SummaryRead the full fact sheet
- Caffeine is a drug that stimulates (increases the activity of) your brain and nervous system.
- Caffeine is found in many drinks such as coffee, tea, soft drinks and energy drinks. Chocolate also contains caffeine.
- Energy drinks often have more caffeine and sugar than soft drinks.
- Pregnant women, athletes and children should limit their caffeine intake.
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Caffeine is naturally found in the leaves and fruits of some plants. It is in coffee, black and green tea, cocoa, cola soft drinks and energy drinks. It may also be in chocolate bars, energy bars and some non-prescription medications, such as cough syrup and slimming tablets. Guarana (a popular additive in energy drinks) is also a natural source of caffeine.
Caffeine is a stimulant, which means it increases activity in your brain and nervous system. It also increases the circulation of chemicals such as cortisol and adrenaline in the body.
In small doses, caffeine can make you feel refreshed and focused. In large doses, caffeine can make you feel anxious and have difficulty sleeping.
Like many other drugs, it’s possible to develop a tolerance to caffeine, which means you need bigger and bigger doses to achieve the same effect.
What does caffeine do to your body?
Caffeine is well absorbed by the body, and the short-term effects are usually experienced between 5 and 30 minutes after having it. These effects can include increased breathing and heart rate, and increased mental alertness and physical energy. Depending on the individual, these effects can last up to 12 hours.
Some of the signs and symptoms of having too much caffeine include:
- a rise in body temperature
- frequent urination
- dizziness and headaches
- rapid heartbeat (palpitations)
- restlessness and excitability
- anxiety and irritability
- trembling hands
- first feeling energetic but then having an even greater feeling of tiredness.
How much caffeine is okay each day?
How you react to caffeine depends on your body mass, health and metabolism. It also depends on whether your body is used to getting regular doses of caffeine and how much you have in one serving. Research suggests that 400mg per day or less is an acceptable dose of caffeine for the general population.
Approximate caffeine levels per serve include:
- chocolate drinks: 5–10mg per 250ml
- instant coffee: 80–120mg per 250ml
- drip or percolated coffee: 150–240mg per 250ml
- espresso coffees such as espresso or latte: 105–110mg per 250ml
- decaffeinated coffee: 2–6mg per 250ml
- black tea: 65–105mg per 250ml
- cola drinks: 40–49mg per 375ml
- Red Bull energy drink: 80mg per 250 ml
- energy drink: 160mg per 250ml
- dark chocolate bar: 40-50mg per 55g serve
- milk chocolate bar – 10mg per 50g serve
- guarana: can contain up to 100mg per 1g of guarana
- caffeine tablets such as No-Doz – 100mg per tablet.
Energy drinks and caffeine
Energy drinks contain caffeine, as well as ingredients such as taurine and guarana (a natural source of caffeine). Energy drinks do not hydrate and should not be confused with sports drinks.
The caffeine and sugar content of energy drinks is high. In fact it is often higher than in soft drinks. The levels of caffeine in energy drinks vary between brands, so it is important to read the label before having them.
Children and pregnant women should avoid drinking energy drinks.
Caffeine dependency and withdrawal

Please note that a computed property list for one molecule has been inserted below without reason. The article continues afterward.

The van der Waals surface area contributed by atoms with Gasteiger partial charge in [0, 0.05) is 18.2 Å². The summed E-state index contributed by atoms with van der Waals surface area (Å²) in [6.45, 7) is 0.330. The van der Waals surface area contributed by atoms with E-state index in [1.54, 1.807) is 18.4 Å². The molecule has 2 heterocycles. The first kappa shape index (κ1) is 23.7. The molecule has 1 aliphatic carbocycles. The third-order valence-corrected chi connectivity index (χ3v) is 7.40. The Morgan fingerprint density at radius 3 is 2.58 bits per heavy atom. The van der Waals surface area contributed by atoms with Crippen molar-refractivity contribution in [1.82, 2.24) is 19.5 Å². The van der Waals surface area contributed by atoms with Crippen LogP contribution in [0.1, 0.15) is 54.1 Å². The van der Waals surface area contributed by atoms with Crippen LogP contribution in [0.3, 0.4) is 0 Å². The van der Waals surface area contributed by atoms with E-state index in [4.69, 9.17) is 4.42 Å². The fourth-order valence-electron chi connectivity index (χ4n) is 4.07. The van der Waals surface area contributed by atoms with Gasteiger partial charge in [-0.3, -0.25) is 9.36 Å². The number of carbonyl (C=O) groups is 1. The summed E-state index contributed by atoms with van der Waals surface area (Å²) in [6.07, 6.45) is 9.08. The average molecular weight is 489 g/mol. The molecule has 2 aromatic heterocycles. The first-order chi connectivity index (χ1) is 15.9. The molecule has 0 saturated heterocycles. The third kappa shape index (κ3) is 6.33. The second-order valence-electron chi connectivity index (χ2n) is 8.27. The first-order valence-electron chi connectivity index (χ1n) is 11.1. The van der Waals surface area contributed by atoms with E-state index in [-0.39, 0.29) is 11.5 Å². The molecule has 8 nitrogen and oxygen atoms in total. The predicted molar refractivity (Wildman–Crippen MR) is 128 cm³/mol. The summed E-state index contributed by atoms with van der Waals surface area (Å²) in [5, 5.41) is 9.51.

Like many other drugs, it’s possible to build up a tolerance to caffeine. This means you become used to its effects on your body and need to take larger amounts to achieve the same results. Over time, you may become physically and psychologically dependent on caffeine to function effectively.
If you are dependent on caffeine and you stop having it, you may experience withdrawal symptoms. These may include:
- persistent headache
- muscle pain
Symptoms of caffeine withdrawal may begin within 12 to 24 hours and can last about seven days.
The easiest way for you to break caffeine dependence is to reduce the amount you’re having gradually. This gives your nervous system time to adapt to functioning without the drug.
Children, pregnant women, athletes and caffeine
Some people who need to take special care with caffeine include:
- children – currently there are no guidelines for children's intake of caffeine. Caffeine intake should be investigated if children are showing symptoms of irritability, inability to sleep, interrupted sleep or stomach upsets. Remember that caffeine is present in many soft drinks and chocolate, not just coffee and tea. The consumption of energy drinks should also be closely monitored
- pregnant women – if you are pregnant, limit your caffeine intake to 200mg per day or less, or avoid it altogether. Having high amounts of caffeine may increase your risk of miscarriage, experiencing a difficult birth and having a baby with a low birth weight
- athletes – caffeine is not classified as a prohibited substance under the World Anti-Doping Agency Prohibited List. The Australian Institute of Sportlists it as a Group A substance, which means it’s 'supported for use in specific situations in sport' and 'provided or permitted for use by some athletes according to best practice protocols'.
However, check the anti-doping rules of your particular sporting code to make sure caffeine is not a restricted drug for the sport you play.
Where to get help
- Your GP (doctor)
- Caffeine, 2015, European Food Safety Authority.
- Caffeine facts, 2019, Alcohol and Drug Foundation.
- Health Canada reminds Canadians to manage their caffeine consumption, 2013, Healthy Canadians, Government of Canada.
- Persad LAB 2011, 'Energy drinks and the neurophysiological impact of caffeine' Frontiers in Neuroscience, vol. 5, no. 116.
- Supplements: benefits and risks of using supplements and sports foods, AIS, Australian Sports Commission, Australian Government.